7. Agree on remote meeting guidelines
Remote meeting attendees need to have clear guidelines about how they are expected to behave during and contribute to the meeting.
🔎 Real life example. On his remote meetings, Josh sets the following guidelines and communicates them clearly before every meeting:
- The meeting coordinator calls on each member when it's their turn to contribute.
- Meeting members cannot interrupt speakers; they may raise hands and the coordinator calls their names.
- Members are required to turn their cameras on all the time, because he believes that body language and facial expressions matter more than tone of voice does.
- Everyone, including coordinator, should mute their microphones to avoid noise and disruptions.
On the other hand, Tess, the marketing head at the company, lays down the following guidelines when it comes to her remote meetings:
- We are all grownups here, so feel free to talk and contribute whenever you like; just make sure you're following general courtesy.
- You are required to turn your cameras on; we can all use some friendliness and expressions in the meeting.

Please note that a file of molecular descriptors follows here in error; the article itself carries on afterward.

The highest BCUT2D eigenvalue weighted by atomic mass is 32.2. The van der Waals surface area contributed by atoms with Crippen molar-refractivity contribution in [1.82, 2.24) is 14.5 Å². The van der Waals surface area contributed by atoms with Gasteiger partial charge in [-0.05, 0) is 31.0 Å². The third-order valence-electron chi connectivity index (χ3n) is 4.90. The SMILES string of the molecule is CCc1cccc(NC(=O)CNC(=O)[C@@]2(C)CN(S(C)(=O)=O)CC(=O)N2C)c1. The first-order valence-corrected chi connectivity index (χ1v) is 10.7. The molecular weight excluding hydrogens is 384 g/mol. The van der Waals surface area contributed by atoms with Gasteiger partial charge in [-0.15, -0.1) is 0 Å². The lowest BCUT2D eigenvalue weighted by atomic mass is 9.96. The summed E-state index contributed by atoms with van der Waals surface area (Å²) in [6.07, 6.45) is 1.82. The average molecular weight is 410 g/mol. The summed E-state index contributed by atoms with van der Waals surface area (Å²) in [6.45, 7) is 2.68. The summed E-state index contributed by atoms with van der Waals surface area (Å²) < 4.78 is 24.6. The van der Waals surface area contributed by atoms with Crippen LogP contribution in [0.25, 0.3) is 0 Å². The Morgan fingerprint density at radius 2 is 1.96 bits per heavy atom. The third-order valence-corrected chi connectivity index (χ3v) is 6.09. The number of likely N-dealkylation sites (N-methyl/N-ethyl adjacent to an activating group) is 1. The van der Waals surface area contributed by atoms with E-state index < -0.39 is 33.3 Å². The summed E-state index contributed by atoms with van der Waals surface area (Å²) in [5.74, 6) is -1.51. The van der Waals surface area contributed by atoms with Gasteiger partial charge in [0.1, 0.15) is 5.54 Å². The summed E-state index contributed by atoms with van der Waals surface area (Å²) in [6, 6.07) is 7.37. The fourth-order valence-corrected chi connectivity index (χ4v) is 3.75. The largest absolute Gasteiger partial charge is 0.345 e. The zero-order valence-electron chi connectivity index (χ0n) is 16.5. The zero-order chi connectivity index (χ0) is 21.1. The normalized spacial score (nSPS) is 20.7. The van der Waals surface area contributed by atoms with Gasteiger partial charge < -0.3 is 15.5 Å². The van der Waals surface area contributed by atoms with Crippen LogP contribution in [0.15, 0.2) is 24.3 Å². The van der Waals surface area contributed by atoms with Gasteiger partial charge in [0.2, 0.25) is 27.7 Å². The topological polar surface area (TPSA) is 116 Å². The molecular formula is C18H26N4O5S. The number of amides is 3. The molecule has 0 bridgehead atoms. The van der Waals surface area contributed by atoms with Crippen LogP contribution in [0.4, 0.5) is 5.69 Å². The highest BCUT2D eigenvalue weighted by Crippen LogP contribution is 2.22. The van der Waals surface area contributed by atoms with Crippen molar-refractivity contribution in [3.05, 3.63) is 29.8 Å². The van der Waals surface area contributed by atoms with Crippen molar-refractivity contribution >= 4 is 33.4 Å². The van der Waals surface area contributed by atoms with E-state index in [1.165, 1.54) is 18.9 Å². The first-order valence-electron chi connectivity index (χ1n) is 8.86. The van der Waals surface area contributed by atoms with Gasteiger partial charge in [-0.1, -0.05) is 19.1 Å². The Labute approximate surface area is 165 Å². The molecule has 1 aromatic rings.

- Unless you are surrounded by loud noises, do not mute your microphones; the "hmm" and "ha ha" make the speaker feel they're not speaking to themselves.
Well, here's more on virtual meeting etiquette best practices.
8. Communicate instructions clearly
While many employees may already be familiar with meeting management software, not everyone has the same comfort level with technology.
To host the most effective remote meeting possible, send instructions on how to use the meeting technology you've chosen. This way, those who are unfamiliar with the enterprise meeting management software or performing remote work for the first time can familiarize themselves with the technology before the meeting.
This saves time in the meeting, because people won't be showing up late, asking for help with audio or video, or disrupting the meeting.
9. Assign facilitators
As the coordinator of the meeting, your hands are full with tasks during the meeting: presenting, discussions, keeping everyone engaged, following up with the team, etc.
Assigning remote meeting facilitators spares you the hassle of having to keep up with each and every little bit during the meeting.
Meeting facilitators can:
- Take notes and write down any questions that come up.
- Guide the conversation and keep everything on track.
- Keep an eye on the participants and organize taking turns to participate.
- Make sure the meeting runs smoothly and seamlessly.
10. Send out meeting minutes or recording
After the meeting ends, the meeting coordinator or one of the facilitators is expected to send meeting minutes or a recording of the meeting, if available.